Social scientists are not only concerned with the communication of existing knowledge. Like other scholars, they are forever exploring new cultures and civilizations, digging up new information about past civilizations, experimenting with novel techniques for measuring human responses, or gathering up-to-the minute data on human opinions, attitudes, and motivations. Although the social sciences as a scientific discipline are relatively new, their origins can be traced back to the ancient Greeks and their nationalistic investigations into the nature of human interactions and the principles of government.
Under the influence of philosophers such as Rene Descartes in the seventeenth century, society at large began to accept the notion that the world could be understood through several fundamental principles of reality. These principles, be they economic, social, or political, could be applied to develop theories that would explain human behavior.
The development of the social sciences and their increasingly important role in society resulted from the industrial, urban, and scientific revolutions. Industrialization, urbanization, and rapid technological innovations heightened the rates of social change, transformed the nature of human communities, and accelerated the number and kinds of adjustments of the individuals had to make to the world about them.
Social scientists are dedicated to a better understanding of the nature of individuals and society. But they also want to put that knowledge and understanding to work for the benefit of humanity. Thus, they not only acquire and transmit knowledge but they also attempt to put it to practical use. They seek to solve complex personal and social problems by applying social science knowledge to concrete situations.
Perhaps the largest numbers of social scientists teach in colleges and universities. However, government organizations, museums, and other cultural organizations, international organizations, hospitals, clinics and other health units, and research and statistical institutes also employ considerable numbers of social scientists. A small but increasingly significant group of social scientists are self-employed, for example, clinical psychologists and sociologists.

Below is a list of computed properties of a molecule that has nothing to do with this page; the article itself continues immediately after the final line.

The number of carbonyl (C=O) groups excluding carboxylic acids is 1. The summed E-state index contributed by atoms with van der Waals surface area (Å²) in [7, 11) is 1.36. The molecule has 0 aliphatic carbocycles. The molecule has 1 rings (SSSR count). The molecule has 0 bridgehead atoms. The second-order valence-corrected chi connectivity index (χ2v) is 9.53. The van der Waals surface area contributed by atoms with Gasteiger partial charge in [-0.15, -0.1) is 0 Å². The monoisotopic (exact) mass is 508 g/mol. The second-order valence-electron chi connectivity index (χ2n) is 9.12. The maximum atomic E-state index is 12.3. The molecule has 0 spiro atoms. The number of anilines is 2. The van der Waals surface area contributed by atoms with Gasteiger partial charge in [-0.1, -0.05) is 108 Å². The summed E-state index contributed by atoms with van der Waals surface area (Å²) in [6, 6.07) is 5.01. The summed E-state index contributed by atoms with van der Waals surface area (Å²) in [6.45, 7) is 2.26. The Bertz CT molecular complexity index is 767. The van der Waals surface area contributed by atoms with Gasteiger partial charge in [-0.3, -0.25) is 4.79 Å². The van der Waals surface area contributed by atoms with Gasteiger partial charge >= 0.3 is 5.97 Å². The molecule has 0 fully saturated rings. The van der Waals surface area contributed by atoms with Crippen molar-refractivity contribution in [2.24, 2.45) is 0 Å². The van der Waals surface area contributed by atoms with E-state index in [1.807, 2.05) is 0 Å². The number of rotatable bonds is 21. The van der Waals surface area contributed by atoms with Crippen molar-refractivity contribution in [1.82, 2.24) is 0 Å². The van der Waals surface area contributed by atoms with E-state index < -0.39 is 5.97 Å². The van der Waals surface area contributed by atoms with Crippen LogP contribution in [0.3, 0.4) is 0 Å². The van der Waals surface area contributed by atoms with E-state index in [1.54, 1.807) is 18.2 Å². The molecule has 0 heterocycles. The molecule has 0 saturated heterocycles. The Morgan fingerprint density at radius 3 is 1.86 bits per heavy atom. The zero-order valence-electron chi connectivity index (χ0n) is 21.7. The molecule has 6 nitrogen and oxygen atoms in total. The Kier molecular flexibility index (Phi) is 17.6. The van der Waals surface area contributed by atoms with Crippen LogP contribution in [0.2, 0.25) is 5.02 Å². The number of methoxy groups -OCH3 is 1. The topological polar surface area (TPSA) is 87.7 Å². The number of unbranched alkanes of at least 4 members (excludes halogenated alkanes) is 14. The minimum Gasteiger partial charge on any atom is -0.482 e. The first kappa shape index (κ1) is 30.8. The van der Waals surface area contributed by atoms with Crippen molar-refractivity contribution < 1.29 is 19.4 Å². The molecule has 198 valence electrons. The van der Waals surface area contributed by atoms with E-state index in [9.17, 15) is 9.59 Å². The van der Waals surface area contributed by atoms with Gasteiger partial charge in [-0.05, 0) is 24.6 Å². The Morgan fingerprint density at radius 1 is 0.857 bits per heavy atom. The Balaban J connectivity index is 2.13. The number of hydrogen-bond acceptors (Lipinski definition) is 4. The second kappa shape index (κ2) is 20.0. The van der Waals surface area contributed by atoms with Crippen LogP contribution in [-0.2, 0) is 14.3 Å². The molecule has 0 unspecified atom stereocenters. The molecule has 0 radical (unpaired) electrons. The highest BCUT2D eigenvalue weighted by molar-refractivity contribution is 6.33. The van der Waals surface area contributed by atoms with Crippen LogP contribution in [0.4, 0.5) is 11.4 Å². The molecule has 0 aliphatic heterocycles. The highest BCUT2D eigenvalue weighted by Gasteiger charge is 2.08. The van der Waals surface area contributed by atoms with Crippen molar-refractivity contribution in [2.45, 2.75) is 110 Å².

Furthermore, the interdisciplinary sciences, or the borderline sciences that are considered integral parts of biological and physical sciences, but have significant social science orientations, include demography, the science of population, physical anthropology, the science of the races of humans and their physical characteristics and social geography, the science of humankind’s relation to the environment.
Many subdivisions and specialties exist within the main branches of the social sciences. As part of their research career, a sociologist may be a criminologist or a family specialist, for example, and an economist may be an expert in banking and finance or a specialist in consumer behavior. There is also considerable overlapping among the social sciences disciplines, as, for example, in the field of economic history or economic geography, as well as important overlapping between the social sciences and natural sciences.
The activities of social scientists can be classified under four main headings: teaching and training, research and investigation, social service and assistance, and administration and management. The social sciences, as scientific disciplines, are concerned with the transmission and communication of knowledge and information about human behavior involving jobs in research activities. Therefore, a very large number, if not a majority, of social scientists are engaged in teaching, and training occupations. They teach in all levels of educational institutions and in governmental and business organizations. Some become social studies teachers in elementary schools, teaching the basic facts about the social world in which we live. Others teach more specialized disciplines at the high school level, such as economics, history, anthropology, psychology, government, and sociology. A third group become teaching specialists in institutions of higher learning and assume positions as professors and instructors in community and junior colleges, and colleges and universities.
Likewise, others also teach in governmental organizations as part of their research employment such as the various schools and institutes of the military establishment and the foreign of the military establishment and foreign training institutes of the state department. Many work as consultants for state and local governments. Others work in museums and other cultural institutions. Anthropologist, for example, train foreign service officers in the culture and language of the areas to which they may be assigned. Management specialists give in-service training to young administrators in public, private, and non-profit sectors.
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